- Some popular databases that do not directly support pivot functionality, such as Microsoft SQL server[verification needed] and SQLite can usually simulate pivot functionality using embedded functions, dynamic SQL or subqueries. The issue with pivoting in such cases is usually that the number of output columns must be known at the time the query starts to execute; for pivoting this is not possible as the number of columns is based on the data itself. Therefore, the names must be hard coded or the query to be executed must itself be created dynamically (meaning, prior to each use) based upon the data.
- Web applications
- ZK, an Ajax framework, also allows the embedding of pivot tables in Web applications.
- Programming languages and libraries
- Programming languages and libraries suited to work with tabular data contain functions that allow the creation and manipulation of pivot tables. Python data analysis toolkit pandas has the function pivot_table, and the xs method useful to obtain sections of pivot tables.
Online analytical processing
Excel pivot tables include the feature to directly query an online analytical processing (OLAP) server for retrieving data instead of getting the data from an Excel spreadsheet. On this configuration a pivot table is a simple client of an OLAP server. Excel's PivotTable not only allows for connecting to Microsoft's Analysis Service, but to any XML for Analysis (XMLA) OLAP standard-compliant server.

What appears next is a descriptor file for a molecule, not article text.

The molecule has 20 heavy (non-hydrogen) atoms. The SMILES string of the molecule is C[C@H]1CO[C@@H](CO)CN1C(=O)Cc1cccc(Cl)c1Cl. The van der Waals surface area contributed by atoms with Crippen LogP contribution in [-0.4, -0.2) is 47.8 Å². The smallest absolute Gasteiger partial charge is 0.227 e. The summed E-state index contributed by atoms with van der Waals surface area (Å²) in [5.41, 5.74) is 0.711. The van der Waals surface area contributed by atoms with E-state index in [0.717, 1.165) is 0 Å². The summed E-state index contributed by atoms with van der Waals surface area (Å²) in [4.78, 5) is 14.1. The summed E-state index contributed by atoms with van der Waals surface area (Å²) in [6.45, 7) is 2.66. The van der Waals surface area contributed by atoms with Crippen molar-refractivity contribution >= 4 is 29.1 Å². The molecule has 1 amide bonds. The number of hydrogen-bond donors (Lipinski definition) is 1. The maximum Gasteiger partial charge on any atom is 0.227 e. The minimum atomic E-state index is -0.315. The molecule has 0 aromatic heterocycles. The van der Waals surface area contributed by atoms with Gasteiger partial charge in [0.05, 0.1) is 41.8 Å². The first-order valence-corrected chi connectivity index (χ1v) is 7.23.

- Aggregate function
- Business reporting
- Comparison of office suites
- Comparison of OLAP servers
- Contingency table, a crosstab that tallies counts, rather than totals
- Data drilling
- Data mining
- Data visualization
- Data warehouse
- Extract, transform, load
- Fold (higher-order function)
- OLAP cube
- Relational algebra
- Wide and narrow data
- "United States Trademark Serial Number 74472929". 1994-12-27. Retrieved 2013-02-17.
- Jelen, Bill; Alexander, Michael (2006). Pivot table data crunching. Indianapolis: Que. pp. 274. ISBN 0-7897-3435-4.
- Gartung, Daniel L.; Edholm, Yorgen H.; Edholm, Kay-Martin; McNall, Kristen N.; Lew, Karl M., Patent #5915257, retrieved 2010-02-16
Darlington, Keith (2012-08-06). VBA For Excel Made Simple. Routledge (published 2012). p. 19. ISBN 9781136349775. Retrieved 2014-09-10.
[...] Excel 5, released in early 1994, included the first version of VBA.
Shah, Sharanam; Shah, Vaishali (2008). Oracle for Professionals - Covers Oracle 9i, 10g and 11g. Shroff Publishing Series. Navi Mumbai: Shroff Publishers (published July 2008). p. 549. ISBN 9788184045260. Retrieved 2014-09-10.
One of the most useful new features of the Oracle Database 11g from the SQL perspective is the introduction of Pivot and Unpivot operators.
- "Make an Excel Pivot Table in 2 Steps". The Desktop School. Archived from the original on 2015-06-27. Retrieved 27 July 2015.
- Dalgleish, Debra (2007). Beginning PivotTables in Excel 2007: From Novice to Professional. Apress. pp. 233–257. ISBN 9781430204336. Retrieved 18 September 2018.
- "Create & use pivot tables". Docs Editors Help. Google. Retrieved 6 August 2020.
- "PostgreSQL: Documentation: 9.2: tablefunc". postgresql.org.
- "CONNECT Table Types - PIVOT Table Type". mariadb.com.
- A Complete Guide to PivotTables: A Visual Approach (ISBN 1-59059-432-0) (in-depth review at slashdot.org)
- Excel 2007 PivotTables and PivotCharts: Visual blueprint (ISBN 978-0-470-13231-9)
- Pivot Table Data Crunching (Business Solutions) (ISBN 0-7897-3435-4)
- Beginning Pivot Tables in Excel 2007 (ISBN 1-59059-890-3)